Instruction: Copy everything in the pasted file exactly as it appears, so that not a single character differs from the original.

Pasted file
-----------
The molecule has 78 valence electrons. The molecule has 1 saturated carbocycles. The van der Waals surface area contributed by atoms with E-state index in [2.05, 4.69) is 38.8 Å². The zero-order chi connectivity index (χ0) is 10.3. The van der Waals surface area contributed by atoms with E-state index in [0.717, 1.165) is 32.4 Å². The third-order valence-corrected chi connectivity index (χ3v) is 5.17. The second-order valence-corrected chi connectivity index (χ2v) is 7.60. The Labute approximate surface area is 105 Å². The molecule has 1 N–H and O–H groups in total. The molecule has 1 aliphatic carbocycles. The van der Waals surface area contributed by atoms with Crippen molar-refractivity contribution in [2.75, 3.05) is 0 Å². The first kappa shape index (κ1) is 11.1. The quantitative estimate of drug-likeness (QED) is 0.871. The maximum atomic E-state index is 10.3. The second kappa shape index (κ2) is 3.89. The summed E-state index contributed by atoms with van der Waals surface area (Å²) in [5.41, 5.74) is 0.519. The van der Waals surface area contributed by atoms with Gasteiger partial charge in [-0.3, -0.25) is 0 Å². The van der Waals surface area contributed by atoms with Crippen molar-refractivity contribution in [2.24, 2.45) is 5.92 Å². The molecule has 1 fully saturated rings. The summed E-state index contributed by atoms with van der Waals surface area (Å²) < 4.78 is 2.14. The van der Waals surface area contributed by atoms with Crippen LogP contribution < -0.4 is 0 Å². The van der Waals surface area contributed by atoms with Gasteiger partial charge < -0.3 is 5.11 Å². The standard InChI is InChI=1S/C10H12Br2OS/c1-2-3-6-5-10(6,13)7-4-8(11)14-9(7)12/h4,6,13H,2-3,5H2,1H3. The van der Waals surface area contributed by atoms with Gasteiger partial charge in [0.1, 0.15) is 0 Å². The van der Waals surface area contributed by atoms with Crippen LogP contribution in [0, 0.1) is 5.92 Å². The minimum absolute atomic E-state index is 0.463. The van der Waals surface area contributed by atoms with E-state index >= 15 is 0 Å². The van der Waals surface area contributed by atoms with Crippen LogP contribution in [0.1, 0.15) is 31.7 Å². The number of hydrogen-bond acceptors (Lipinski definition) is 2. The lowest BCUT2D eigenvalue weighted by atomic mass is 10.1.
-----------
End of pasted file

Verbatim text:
The molecule has 78 valence electrons. The molecule has 1 saturated carbocycles. The van der Waals surface area contributed by atoms with E-state index in [2.05, 4.69) is 38.8 Å². The zero-order chi connectivity index (χ0) is 10.3. The van der Waals surface area contributed by atoms with E-state index in [0.717, 1.165) is 32.4 Å². The third-order valence-corrected chi connectivity index (χ3v) is 5.17. The second-order valence-corrected chi connectivity index (χ2v) is 7.60. The Labute approximate surface area is 105 Å². The molecule has 1 N–H and O–H groups in total. The molecule has 1 aliphatic carbocycles. The van der Waals surface area contributed by atoms with Crippen molar-refractivity contribution in [2.75, 3.05) is 0 Å². The first kappa shape index (κ1) is 11.1. The quantitative estimate of drug-likeness (QED) is 0.871. The maximum atomic E-state index is 10.3. The second kappa shape index (κ2) is 3.89. The summed E-state index contributed by atoms with van der Waals surface area (Å²) in [5.41, 5.74) is 0.519. The van der Waals surface area contributed by atoms with Gasteiger partial charge in [-0.3, -0.25) is 0 Å². The van der Waals surface area contributed by atoms with Crippen molar-refractivity contribution in [2.24, 2.45) is 5.92 Å². The molecule has 1 fully saturated rings. The summed E-state index contributed by atoms with van der Waals surface area (Å²) < 4.78 is 2.14. The van der Waals surface area contributed by atoms with Crippen LogP contribution < -0.4 is 0 Å². The van der Waals surface area contributed by atoms with Gasteiger partial charge < -0.3 is 5.11 Å². The standard InChI is InChI=1S/C10H12Br2OS/c1-2-3-6-5-10(6,13)7-4-8(11)14-9(7)12/h4,6,13H,2-3,5H2,1H3. The van der Waals surface area contributed by atoms with Gasteiger partial charge in [0.1, 0.15) is 0 Å². The van der Waals surface area contributed by atoms with Crippen LogP contribution in [0, 0.1) is 5.92 Å². The minimum absolute atomic E-state index is 0.463. The van der Waals surface area contributed by atoms with E-state index >= 15 is 0 Å². The van der Waals surface area contributed by atoms with Crippen LogP contribution in [0.1, 0.15) is 31.7 Å². The number of hydrogen-bond acceptors (Lipinski definition) is 2. The lowest BCUT2D eigenvalue weighted by atomic mass is 10.1.